B-2937 B-2919 B-2813 B-MAF YR-LCA
Hainan Airlines  Boeing 737
Wuhan Airlines  Boeing 737
China Xinjiang  Boeing 757
Air Macau  A321
Tarom  A310

Wrecks and Relics

The only preserved aircraft to be found at Beijing is a former United Airlines Boeing 720, which is located in a military facility near the runway 36R threshold. It is believed to be used for anti-terrorist training, and is only visible from the rubbish dump area described at point h above. The facility is, not surprisingly, surrounded by a high wall, so your only real chance of seeing it is if there's a suitable mound of rubbish to climb up on. Poor quality photos may be possible from one of these mounds, although obviously great care should be taken if you do try to get any shots of it. The Chinese military is not known for its openness and, if you were caught taking photos here, the consequences would presumably not be pleasant. Winter is probably the best time for a shot, as there won't be any leaves on the trees to block an already limited view. Still, it's a very rare photo if you do manage to get it!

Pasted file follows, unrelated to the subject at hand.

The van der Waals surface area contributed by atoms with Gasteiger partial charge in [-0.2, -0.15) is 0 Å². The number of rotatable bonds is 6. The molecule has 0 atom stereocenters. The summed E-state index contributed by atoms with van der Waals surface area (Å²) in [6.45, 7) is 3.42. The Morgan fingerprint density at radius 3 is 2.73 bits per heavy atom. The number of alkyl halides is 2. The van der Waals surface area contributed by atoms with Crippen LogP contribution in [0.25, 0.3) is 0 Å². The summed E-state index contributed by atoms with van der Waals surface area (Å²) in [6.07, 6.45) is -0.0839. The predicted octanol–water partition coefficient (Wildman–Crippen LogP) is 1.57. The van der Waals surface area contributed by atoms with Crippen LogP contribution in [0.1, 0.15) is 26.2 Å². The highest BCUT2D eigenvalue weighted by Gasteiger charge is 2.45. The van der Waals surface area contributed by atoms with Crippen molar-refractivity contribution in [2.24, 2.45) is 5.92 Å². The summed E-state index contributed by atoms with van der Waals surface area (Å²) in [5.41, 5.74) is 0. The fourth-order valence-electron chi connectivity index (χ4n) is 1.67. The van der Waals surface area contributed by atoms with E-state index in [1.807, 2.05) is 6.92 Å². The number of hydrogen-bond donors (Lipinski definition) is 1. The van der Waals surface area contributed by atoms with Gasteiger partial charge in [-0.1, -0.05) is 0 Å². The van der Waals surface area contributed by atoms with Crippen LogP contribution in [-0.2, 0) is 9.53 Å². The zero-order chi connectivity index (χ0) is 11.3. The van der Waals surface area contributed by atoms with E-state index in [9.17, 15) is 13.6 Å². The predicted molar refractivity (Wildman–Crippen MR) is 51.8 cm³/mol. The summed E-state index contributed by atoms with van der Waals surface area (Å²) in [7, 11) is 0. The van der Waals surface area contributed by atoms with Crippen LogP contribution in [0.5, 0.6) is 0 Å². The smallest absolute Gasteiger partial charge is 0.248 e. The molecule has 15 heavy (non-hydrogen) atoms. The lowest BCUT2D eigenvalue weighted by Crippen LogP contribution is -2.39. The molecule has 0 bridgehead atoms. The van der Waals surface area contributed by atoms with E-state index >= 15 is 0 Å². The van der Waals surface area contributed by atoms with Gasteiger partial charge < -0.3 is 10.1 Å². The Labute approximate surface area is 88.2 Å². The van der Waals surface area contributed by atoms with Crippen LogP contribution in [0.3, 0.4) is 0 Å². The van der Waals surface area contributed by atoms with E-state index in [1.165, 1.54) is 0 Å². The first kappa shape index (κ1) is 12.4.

Boeing 720
Last visited on 23 February 2003 Top of page


Click on the icons below to see maps relating to Beijing airport. Note that these are all external links to other sites, and will open in a new window.

Area Map  
General map of the Beijing area

Courtesy of:
Maps by Travel

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Beijing Capital International Airport (official)
Very comprehensive website with detailed information on just about everything a passenger to the airport could want to know (albeit in typical 'Chinglish'...). There's even a whole page describing exactly what all the pictorial signs at the airport actually mean in case they're not completely clear (although you'd hardly want to get your laptop out when you're there just to check this)! Most useful for the enthusiast is the detailed description of the transport options to the airport, and the excellent real-time arrivals and departures information for the current 24-hour period.

Beijing Capital
A photo gallery containing a large number of photos taken during Simon Brooke's visit here in 2002.'s usual huge selection.
Jetphotos' selection of shots from Beijing.